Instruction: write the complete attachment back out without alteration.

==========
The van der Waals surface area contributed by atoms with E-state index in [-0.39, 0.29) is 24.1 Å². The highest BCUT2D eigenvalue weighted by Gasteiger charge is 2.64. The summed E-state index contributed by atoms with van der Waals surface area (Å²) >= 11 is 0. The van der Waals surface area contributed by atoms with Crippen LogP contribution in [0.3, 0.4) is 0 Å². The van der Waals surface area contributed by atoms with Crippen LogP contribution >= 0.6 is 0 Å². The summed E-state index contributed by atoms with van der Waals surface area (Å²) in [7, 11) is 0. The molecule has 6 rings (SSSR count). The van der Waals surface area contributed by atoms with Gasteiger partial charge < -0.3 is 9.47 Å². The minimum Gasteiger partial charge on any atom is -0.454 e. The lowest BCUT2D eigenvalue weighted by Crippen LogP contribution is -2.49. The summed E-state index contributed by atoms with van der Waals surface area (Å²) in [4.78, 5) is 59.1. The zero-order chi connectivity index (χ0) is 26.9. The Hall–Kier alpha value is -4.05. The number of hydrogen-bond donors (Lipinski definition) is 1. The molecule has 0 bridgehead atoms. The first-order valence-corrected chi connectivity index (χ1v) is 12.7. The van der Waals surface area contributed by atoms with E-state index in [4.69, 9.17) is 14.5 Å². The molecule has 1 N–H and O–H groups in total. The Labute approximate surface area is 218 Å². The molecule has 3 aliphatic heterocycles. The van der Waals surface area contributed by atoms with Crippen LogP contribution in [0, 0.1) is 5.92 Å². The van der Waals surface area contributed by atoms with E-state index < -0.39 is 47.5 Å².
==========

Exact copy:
The van der Waals surface area contributed by atoms with E-state index in [-0.39, 0.29) is 24.1 Å². The highest BCUT2D eigenvalue weighted by Gasteiger charge is 2.64. The summed E-state index contributed by atoms with van der Waals surface area (Å²) >= 11 is 0. The van der Waals surface area contributed by atoms with Crippen LogP contribution in [0.3, 0.4) is 0 Å². The van der Waals surface area contributed by atoms with Crippen LogP contribution >= 0.6 is 0 Å². The summed E-state index contributed by atoms with van der Waals surface area (Å²) in [7, 11) is 0. The molecule has 6 rings (SSSR count). The van der Waals surface area contributed by atoms with Gasteiger partial charge < -0.3 is 9.47 Å². The minimum Gasteiger partial charge on any atom is -0.454 e. The lowest BCUT2D eigenvalue weighted by Crippen LogP contribution is -2.49. The summed E-state index contributed by atoms with van der Waals surface area (Å²) in [4.78, 5) is 59.1. The zero-order chi connectivity index (χ0) is 26.9. The Hall–Kier alpha value is -4.05. The number of hydrogen-bond donors (Lipinski definition) is 1. The molecule has 0 bridgehead atoms. The first-order valence-corrected chi connectivity index (χ1v) is 12.7. The van der Waals surface area contributed by atoms with E-state index in [4.69, 9.17) is 14.5 Å². The molecule has 1 N–H and O–H groups in total. The Labute approximate surface area is 218 Å². The molecule has 3 aliphatic heterocycles. The van der Waals surface area contributed by atoms with Crippen LogP contribution in [0, 0.1) is 5.92 Å². The van der Waals surface area contributed by atoms with E-state index < -0.39 is 47.5 Å².